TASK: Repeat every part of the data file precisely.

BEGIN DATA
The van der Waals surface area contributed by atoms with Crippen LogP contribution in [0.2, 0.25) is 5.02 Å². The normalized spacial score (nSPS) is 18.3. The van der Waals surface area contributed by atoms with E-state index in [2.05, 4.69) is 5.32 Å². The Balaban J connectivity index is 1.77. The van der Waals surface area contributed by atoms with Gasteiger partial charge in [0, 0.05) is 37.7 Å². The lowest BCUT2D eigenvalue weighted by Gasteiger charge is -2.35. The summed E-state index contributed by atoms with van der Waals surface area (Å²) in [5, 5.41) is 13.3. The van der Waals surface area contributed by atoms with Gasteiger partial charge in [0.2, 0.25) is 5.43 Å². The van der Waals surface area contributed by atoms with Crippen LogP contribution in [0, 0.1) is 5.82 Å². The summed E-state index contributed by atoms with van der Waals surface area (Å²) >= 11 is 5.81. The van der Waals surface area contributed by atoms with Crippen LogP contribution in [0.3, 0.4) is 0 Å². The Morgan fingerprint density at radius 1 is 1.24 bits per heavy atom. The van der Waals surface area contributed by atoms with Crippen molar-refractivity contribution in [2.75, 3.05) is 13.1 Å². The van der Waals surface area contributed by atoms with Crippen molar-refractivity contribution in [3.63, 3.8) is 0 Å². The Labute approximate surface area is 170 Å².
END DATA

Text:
The van der Waals surface area contributed by atoms with Crippen LogP contribution in [0.2, 0.25) is 5.02 Å². The normalized spacial score (nSPS) is 18.3. The van der Waals surface area contributed by atoms with E-state index in [2.05, 4.69) is 5.32 Å². The Balaban J connectivity index is 1.77. The van der Waals surface area contributed by atoms with Gasteiger partial charge in [0, 0.05) is 37.7 Å². The lowest BCUT2D eigenvalue weighted by Gasteiger charge is -2.35. The summed E-state index contributed by atoms with van der Waals surface area (Å²) in [5, 5.41) is 13.3. The van der Waals surface area contributed by atoms with Gasteiger partial charge in [0.2, 0.25) is 5.43 Å². The van der Waals surface area contributed by atoms with Crippen LogP contribution in [0, 0.1) is 5.82 Å². The summed E-state index contributed by atoms with van der Waals surface area (Å²) >= 11 is 5.81. The van der Waals surface area contributed by atoms with Crippen LogP contribution in [0.3, 0.4) is 0 Å². The Morgan fingerprint density at radius 1 is 1.24 bits per heavy atom. The van der Waals surface area contributed by atoms with Crippen molar-refractivity contribution in [2.75, 3.05) is 13.1 Å². The van der Waals surface area contributed by atoms with Crippen molar-refractivity contribution in [3.63, 3.8) is 0 Å². The Labute approximate surface area is 170 Å².